Thursday, February 5, 2009

Elliot Spitzer whiffs on Social Security reform

There is one statement in Elliot Spitzer's article on Social Security personal accounts that I fully agree with: "'We told you so' is just about the most annoying sentence one can utter." Sure is. Beyond that, though, Spitzer's argument that stock market declines over the past year just prove the foolishness of individual investing is pretty flaccid stuff.

Spitzer begins by simply highlighting that "Since Jan. 1, 2005, the year President Bush proposed the idea, the Dow Jones industrial average has dropped from 10,783 to around 8,000, a drop of more than 25 percent." Ok, but in the Bush plan older workers accounts would automatically switch to bonds beginning at age 55, meaning that most people retiring today would have had much less exposure to that falling market than younger workers.

Then Spitzer says that he will quantify the losses to today's retirees, "abeit roughly." Spitzer should have said albeit very roughly, since Spitzer relies for his numbers on a Fortune article by Allan Sloan that Sloan himself later retracted due to technical misunderstandings of how personal account plans would have worked.

In this recent post, I gave the results of a much more detailed simulation of personal accounts using historical market returns. The short story is that there is no historical period in which a worker holding an account for a full career would have failed to significantly increase his total Social Security benefits, including workers retiring today. Moreover, even workers who held an account for only a few years before retiring under today's market conditions would have experienced only tiny declines in total Social Security benefits.

Finally, Spitzer says, "as Paul Krugman has pointed out, the would-be privatizers make incredible—even impossible—assumptions about the likely performance of the market to justify their claim that private accounts would outdo the current system." The basic argument here is that as a slow-growing workforce reduces long-term GDP growth, stock returns must be lower as well.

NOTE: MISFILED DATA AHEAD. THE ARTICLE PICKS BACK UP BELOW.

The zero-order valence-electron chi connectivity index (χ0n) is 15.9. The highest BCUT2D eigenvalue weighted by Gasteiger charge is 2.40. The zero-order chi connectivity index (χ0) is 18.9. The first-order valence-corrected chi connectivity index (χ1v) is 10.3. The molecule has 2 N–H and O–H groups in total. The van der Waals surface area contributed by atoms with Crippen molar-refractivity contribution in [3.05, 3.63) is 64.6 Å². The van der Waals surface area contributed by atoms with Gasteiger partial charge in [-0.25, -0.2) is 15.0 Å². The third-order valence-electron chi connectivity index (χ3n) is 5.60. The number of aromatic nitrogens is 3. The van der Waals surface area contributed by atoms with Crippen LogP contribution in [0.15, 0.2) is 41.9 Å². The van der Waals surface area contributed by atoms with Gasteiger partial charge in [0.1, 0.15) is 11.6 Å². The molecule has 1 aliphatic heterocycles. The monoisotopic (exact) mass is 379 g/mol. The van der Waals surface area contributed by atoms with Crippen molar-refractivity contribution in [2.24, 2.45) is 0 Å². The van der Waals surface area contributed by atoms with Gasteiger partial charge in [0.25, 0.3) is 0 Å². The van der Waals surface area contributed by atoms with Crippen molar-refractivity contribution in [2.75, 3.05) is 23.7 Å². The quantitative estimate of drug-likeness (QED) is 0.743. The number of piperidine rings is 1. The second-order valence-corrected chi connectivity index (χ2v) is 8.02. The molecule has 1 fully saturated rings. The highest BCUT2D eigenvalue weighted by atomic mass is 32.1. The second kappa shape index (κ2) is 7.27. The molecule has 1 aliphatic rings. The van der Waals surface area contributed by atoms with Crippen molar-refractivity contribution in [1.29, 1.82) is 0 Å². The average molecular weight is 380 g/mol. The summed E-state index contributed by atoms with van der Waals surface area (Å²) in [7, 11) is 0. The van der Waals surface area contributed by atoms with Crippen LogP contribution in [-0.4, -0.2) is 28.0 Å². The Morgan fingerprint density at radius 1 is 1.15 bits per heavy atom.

But here's the problem: first, it's not the "privatizers" who make assumptions regarding future stock returns, it's the non-partisan actuaries at Social Security and economists at the Congressional Budget Office. Second, as I showed in this blog post using historical data from sixteen countries over a 100-year period, the correlation between GDP growth and stock returns is statistically very weak.

There are plenty of good arguments to make against adding personal accounts to Social Security. Spitzer should have spent more time actually making them.


Maryland Conservatarian said...

you can also add that if we hit a protracted period when private accounts don't outdo the government return then we will necessarily be in a period of severe economic contraction, calling into question how we can afford Social Security as presently constructed.

Bruce Webb said...

Andrew the real case against moving to private accounts is right where it always has been-transition costs.